Mark Hanna (Marcus Alonzo Hanna, September 2, 1837 – February 15, 1904) was a leader of the Republican Party who rose to fame as the campaign manager of the successful Republican presidential candidate William McKinley in the realigning Presidential election of 1896. Hanna thus supervised the first modern political campaign. A conservative businessman who got along well with labor unions, Hanna became one of the most powerful members of the U.S. Senate, supporting McKinley and promoting harmony between capital and labor.
Hanna was born of Scotch-Irish Quaker stock in New Lisbon, Ohio, where his father Leonard was a country physician. Leonard Hanna brought the family to the boom town of Cleveland in 1852 and prospered in the grocery business. Mark attended the Cleveland Central High School, where he knew the young John D. Rockefeller and briefly attended Western Reserve College. After working for his father's grocery business, the young Hanna tried his hand in numerous business ventures, mostly without luck. He served briefly as a quartermaster in the Union Army during the Civil War; he remained a lifelong activist in veterans' organizations. (It is not true that he was awarded the Medal of Honor—that was an unrelated Marcus Hanna.) After 1867 he became rich as a shipper and broker serving the coal and iron industries. Cleveland was emerging as a major transshipping point between the Great Lakes ore deposits and the mills of eastern Ohio and western Pennsylvania, and Hanna loved making deals and bargains on a daily basis over a wide range of products and services. Hanna was one of the few industrialists fascinated less by profits than by the outdoor spectacle and indoor bargaining of politics.
Hanna was a long time member of St. John's Episcopal Church in Cleveland.
Manager of campaigns
Shoemaker (1992) shows that during the 1870s and 1880s Hanna was one of several Midwestern Republicans who shifted their local and state parties from a focus on social issues such as prohibition to economic issues. Hanna made the Ohio GOP an instrument for government promotion and protection of business in the 1890s. Hanna was a major advocate of the "Commonwealth Idea," a Hamiltonian Whiggish political philosophy which encouraged direct government action to speed up economic modernization and benefit the general interest.
Hanna made a transition into politics during the 1880s and in 1888, when he managed Ohio Senator John Sherman's unsuccessful effort to gain the Republican presidential nomination. Rep. William McKinley had been defeated for reelection to the House in 1890 on the issue of the high McKinley Tariff, but campaigned so well that the GOP nominated him for governor of Ohio. Hanna helped McKinley win the 1891 and 1893 elections and became his chief advisor.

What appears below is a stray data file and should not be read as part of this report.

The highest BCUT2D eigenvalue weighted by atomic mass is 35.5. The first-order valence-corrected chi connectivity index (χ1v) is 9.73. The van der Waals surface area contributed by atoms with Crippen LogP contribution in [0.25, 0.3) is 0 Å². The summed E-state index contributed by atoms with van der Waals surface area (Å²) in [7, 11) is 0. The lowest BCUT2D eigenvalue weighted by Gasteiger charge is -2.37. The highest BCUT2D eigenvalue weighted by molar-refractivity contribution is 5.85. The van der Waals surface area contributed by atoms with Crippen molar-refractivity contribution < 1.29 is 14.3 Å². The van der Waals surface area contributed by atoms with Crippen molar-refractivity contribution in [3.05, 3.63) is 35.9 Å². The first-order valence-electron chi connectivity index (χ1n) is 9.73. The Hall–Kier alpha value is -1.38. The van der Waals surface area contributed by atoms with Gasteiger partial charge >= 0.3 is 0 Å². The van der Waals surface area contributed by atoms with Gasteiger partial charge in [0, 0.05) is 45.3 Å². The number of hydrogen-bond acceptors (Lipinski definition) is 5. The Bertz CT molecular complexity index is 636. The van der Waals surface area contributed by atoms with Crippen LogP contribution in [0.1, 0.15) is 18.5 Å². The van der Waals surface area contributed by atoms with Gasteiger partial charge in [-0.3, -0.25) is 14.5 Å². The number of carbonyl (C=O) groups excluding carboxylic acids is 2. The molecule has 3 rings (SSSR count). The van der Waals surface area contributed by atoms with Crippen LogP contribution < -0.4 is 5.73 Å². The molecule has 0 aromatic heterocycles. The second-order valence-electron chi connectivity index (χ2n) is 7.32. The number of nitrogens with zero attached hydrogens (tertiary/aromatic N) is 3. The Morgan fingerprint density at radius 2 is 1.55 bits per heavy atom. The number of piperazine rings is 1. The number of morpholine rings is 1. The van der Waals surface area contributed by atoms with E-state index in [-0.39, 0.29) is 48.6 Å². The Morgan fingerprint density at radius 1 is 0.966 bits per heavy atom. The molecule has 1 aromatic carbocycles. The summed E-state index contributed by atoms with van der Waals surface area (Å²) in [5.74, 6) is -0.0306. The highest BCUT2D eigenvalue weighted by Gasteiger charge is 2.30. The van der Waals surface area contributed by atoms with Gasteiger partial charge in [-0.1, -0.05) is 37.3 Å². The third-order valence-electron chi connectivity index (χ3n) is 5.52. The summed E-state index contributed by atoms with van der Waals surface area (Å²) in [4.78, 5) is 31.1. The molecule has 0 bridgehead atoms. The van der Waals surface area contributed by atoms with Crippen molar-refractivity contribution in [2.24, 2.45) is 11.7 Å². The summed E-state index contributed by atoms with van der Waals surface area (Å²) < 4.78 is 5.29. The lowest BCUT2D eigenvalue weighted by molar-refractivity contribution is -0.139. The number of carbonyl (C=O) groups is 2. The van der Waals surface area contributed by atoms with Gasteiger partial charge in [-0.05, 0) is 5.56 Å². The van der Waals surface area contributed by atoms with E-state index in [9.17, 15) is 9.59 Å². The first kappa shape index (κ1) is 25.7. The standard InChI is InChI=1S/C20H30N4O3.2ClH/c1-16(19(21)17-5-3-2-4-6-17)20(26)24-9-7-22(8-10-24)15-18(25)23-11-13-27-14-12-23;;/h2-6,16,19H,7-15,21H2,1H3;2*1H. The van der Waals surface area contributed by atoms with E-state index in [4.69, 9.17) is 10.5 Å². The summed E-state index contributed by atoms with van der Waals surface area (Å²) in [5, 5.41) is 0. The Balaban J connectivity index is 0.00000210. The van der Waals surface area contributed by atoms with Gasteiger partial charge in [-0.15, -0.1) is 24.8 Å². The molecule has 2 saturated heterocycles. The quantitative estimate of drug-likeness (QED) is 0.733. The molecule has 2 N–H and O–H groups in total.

McKinley's only competition for the Republican nomination in 1896 was Speaker Thomas Reed of Maine, but McKinley was the better campaigner and Hanna had built a network of support especially in corrupt southern state conventions. With McKinley as the 1896 Republican nominee Hanna became Chairman of the Republican National Committee, raised an unprecedented $3.5 million for McKinley's campaign for the gold standard, high tariffs, high wages, pluralism and renewed prosperity. Most of the money came from corporations who feared that William Jennings Bryan's more radical Free Silver policy would ruin the entire economy.
By October the Democrats realized they were losing on Bryan's favorite issue (free silver to cause inflation) and targeted Hanna as the arch-villain who threatened to put corporate interests ahead of the national interest. As McKinley was highly likable, Hanna became a target of Bryanites, especially William Randolph Hearst and his New York Journal, with cartoonists like Davenport portraying him as a bloated sinister figure with a cruel face, wearing a suit decorated with dollar signs.
Hanna's campaign employed 1,400 people, who unleashed a flood of 250 million pamphlets, leaflets, posters, and stump speakers who reached every precinct warning of the dangers of Free Silver and Bryan's radicalism, while promising prosperity and pluralism for all if McKinley won. McKinley scored a landslide with an electoral vote of 271 to 176.